SMITH, WILLIAM FARRAR (1824-1903). An American soldier, born at Saint Albans, Vt. He graduated from West Point in 1845, and from 1846 to 1848 and again in 1855-56 he was as sistant professor of mathematics there. He was a muster officer in New York at the time of the outbreak of the Civil War, served on the staffs of Generals Butler and McDowell in June, July, and August, 1861; became colonel Third Vermont Volunteers (July 16, 1861), partici pated in the first battle of Bull Run; became brigadier-general United States volunteers (Au gust. 13, 1861), and was in command of a division in the Peninsular campaign from March to August, 1862. He was brevetted lieutenant-col onel United States Army for gallantry in the battle of White Oak Swamp (June 28, 1862). He became major-general United States volun teers (July 4, 1862), took part in the Maryland campaign, and was brevetted colonel United States Army for gallantry at Antietam. He com manded the Sixth Corps of the Army of the Potomac from November 14, 1S62, to February 4. 1863, when he was transferred to the Ninth Corps, which he commanded until March 17. He commanded a division of the Army of the Susquehanna from June 17 to August 3. 1863,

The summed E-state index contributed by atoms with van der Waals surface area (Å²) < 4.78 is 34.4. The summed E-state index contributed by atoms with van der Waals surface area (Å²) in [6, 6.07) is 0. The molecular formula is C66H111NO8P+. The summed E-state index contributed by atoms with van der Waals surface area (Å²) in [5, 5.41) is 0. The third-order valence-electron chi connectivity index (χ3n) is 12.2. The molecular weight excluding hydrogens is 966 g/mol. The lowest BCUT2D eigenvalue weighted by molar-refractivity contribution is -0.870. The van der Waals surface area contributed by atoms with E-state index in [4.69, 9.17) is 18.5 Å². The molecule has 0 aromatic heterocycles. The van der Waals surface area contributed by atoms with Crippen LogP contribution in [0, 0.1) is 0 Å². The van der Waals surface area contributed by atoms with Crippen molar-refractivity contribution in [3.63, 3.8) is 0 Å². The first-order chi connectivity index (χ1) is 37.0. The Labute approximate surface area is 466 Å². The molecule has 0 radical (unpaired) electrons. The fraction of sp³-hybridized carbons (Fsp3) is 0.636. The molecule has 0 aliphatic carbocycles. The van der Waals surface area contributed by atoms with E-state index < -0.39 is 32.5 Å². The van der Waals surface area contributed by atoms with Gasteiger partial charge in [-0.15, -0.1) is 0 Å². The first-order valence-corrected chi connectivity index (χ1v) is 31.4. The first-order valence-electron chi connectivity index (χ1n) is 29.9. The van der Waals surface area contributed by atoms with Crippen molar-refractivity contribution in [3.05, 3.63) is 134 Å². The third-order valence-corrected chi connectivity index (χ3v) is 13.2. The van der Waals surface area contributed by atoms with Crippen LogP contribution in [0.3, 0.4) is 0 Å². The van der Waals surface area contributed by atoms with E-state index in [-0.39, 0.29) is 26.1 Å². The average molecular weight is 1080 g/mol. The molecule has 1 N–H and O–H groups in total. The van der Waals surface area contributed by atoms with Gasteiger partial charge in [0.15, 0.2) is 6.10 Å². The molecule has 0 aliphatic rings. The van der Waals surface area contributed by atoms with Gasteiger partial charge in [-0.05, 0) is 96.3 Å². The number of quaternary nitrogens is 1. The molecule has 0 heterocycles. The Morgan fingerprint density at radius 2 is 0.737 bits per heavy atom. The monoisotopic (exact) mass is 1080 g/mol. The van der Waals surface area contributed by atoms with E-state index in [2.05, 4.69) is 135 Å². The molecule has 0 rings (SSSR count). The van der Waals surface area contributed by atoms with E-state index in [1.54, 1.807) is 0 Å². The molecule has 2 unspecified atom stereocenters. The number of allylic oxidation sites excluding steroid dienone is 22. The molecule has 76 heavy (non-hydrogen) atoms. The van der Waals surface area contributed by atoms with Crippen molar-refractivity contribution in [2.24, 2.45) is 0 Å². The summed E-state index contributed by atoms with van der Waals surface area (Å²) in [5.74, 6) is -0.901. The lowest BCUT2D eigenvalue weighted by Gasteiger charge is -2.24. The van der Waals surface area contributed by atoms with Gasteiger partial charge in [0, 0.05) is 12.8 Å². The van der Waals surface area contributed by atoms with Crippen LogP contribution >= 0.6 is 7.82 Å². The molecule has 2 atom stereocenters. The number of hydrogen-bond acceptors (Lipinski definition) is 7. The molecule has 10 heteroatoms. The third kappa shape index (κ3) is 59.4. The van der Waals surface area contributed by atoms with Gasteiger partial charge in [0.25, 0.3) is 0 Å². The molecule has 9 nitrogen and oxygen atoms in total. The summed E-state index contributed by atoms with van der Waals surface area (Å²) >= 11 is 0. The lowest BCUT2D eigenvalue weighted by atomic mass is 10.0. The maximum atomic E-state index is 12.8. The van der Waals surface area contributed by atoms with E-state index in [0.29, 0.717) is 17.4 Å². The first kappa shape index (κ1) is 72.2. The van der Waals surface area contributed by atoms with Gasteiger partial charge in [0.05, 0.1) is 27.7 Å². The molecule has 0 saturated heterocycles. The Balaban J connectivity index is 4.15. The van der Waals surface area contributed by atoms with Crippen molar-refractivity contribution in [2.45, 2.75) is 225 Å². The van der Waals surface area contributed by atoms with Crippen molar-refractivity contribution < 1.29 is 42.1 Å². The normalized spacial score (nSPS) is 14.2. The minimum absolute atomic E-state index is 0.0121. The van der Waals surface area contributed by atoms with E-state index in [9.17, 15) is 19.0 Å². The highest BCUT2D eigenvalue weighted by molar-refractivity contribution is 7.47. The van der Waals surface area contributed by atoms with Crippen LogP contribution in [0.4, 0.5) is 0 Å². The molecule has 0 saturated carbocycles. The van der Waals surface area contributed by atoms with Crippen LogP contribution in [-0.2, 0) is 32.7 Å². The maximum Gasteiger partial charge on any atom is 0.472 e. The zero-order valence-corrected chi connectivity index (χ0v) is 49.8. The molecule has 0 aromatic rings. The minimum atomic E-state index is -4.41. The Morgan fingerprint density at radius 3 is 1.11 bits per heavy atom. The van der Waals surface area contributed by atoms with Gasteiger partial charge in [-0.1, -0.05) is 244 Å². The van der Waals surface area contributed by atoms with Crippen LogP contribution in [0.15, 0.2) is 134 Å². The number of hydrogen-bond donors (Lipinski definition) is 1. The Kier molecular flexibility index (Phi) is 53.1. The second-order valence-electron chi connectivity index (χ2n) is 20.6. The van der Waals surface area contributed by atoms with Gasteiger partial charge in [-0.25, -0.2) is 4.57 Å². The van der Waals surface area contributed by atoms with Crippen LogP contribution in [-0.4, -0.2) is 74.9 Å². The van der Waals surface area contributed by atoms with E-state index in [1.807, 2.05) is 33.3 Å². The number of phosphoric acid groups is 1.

and engaged in pursuit of the Confederates after the battle of Gettysburg. He was chief engineer, Department of the Cumberland, in the fall of 1863, and by building a bridge at Brown's Ferry (October 26) was able to join Hooker's forces with the Army of the Cmnberland, saving the latter from possible capture at Chattanooga. lie was again promoted to the rank of major-gen eral United States volunteers (March 9, 1864). and served with the Army of the Potomac, from May 2 to July 9, 1864, in the operations before Richmond. Ile was brevetted brigadier-general United States Army (March 13, 1865) for ser vices at Chattanooga and major-general the same day for services during the war. He resigned from the volunteer service on November 1. 1865, and from the Regular Army March 7. 1867. From 1864 to 1873 he was president of the In ternational Telegraph Company, became a mem ber of the board of police commissioners of New York (Slay 1, and president December 31, 1877. After 1881 he practiced civil engineering.